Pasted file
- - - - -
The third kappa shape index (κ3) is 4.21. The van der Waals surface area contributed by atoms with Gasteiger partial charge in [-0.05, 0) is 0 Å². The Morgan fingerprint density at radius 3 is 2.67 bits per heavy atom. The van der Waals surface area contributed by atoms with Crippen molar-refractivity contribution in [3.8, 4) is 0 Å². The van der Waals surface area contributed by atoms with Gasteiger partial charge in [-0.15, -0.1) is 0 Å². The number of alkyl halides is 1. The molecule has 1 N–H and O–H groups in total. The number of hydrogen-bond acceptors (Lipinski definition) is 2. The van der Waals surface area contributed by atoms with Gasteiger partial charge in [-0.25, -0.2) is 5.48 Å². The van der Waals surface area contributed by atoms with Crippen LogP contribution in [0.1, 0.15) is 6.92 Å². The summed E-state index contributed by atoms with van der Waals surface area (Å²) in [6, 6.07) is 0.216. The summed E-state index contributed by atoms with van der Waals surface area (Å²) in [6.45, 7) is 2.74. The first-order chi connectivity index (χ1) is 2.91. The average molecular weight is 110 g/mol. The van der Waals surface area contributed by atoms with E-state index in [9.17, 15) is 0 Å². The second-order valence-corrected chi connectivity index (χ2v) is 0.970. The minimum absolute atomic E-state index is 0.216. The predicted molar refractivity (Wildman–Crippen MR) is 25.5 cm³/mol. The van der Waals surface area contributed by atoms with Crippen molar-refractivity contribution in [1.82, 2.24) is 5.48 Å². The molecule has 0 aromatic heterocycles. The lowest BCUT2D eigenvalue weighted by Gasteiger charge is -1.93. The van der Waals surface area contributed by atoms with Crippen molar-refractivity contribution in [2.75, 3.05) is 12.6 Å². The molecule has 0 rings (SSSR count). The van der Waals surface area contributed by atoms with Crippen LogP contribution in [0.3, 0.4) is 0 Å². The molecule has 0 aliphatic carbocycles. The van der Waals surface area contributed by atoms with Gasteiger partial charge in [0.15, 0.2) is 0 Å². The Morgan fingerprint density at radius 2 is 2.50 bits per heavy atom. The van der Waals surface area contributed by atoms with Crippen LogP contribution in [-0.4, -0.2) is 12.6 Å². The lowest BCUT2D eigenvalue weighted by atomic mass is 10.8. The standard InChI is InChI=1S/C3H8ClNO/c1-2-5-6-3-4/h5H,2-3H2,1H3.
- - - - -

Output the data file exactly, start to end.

The third kappa shape index (κ3) is 4.21. The van der Waals surface area contributed by atoms with Gasteiger partial charge in [-0.05, 0) is 0 Å². The Morgan fingerprint density at radius 3 is 2.67 bits per heavy atom. The van der Waals surface area contributed by atoms with Crippen molar-refractivity contribution in [3.8, 4) is 0 Å². The van der Waals surface area contributed by atoms with Gasteiger partial charge in [-0.15, -0.1) is 0 Å². The number of alkyl halides is 1. The molecule has 1 N–H and O–H groups in total. The number of hydrogen-bond acceptors (Lipinski definition) is 2. The van der Waals surface area contributed by atoms with Gasteiger partial charge in [-0.25, -0.2) is 5.48 Å². The van der Waals surface area contributed by atoms with Crippen LogP contribution in [0.1, 0.15) is 6.92 Å². The summed E-state index contributed by atoms with van der Waals surface area (Å²) in [6, 6.07) is 0.216. The summed E-state index contributed by atoms with van der Waals surface area (Å²) in [6.45, 7) is 2.74. The first-order chi connectivity index (χ1) is 2.91. The average molecular weight is 110 g/mol. The van der Waals surface area contributed by atoms with E-state index in [9.17, 15) is 0 Å². The second-order valence-corrected chi connectivity index (χ2v) is 0.970. The minimum absolute atomic E-state index is 0.216. The predicted molar refractivity (Wildman–Crippen MR) is 25.5 cm³/mol. The van der Waals surface area contributed by atoms with Crippen molar-refractivity contribution in [1.82, 2.24) is 5.48 Å². The molecule has 0 aromatic heterocycles. The lowest BCUT2D eigenvalue weighted by Gasteiger charge is -1.93. The van der Waals surface area contributed by atoms with Crippen molar-refractivity contribution in [2.75, 3.05) is 12.6 Å². The molecule has 0 rings (SSSR count). The van der Waals surface area contributed by atoms with Crippen LogP contribution in [0.3, 0.4) is 0 Å². The molecule has 0 aliphatic carbocycles. The van der Waals surface area contributed by atoms with Gasteiger partial charge in [0.15, 0.2) is 0 Å². The Morgan fingerprint density at radius 2 is 2.50 bits per heavy atom. The van der Waals surface area contributed by atoms with Crippen LogP contribution in [-0.4, -0.2) is 12.6 Å². The lowest BCUT2D eigenvalue weighted by atomic mass is 10.8. The standard InChI is InChI=1S/C3H8ClNO/c1-2-5-6-3-4/h5H,2-3H2,1H3.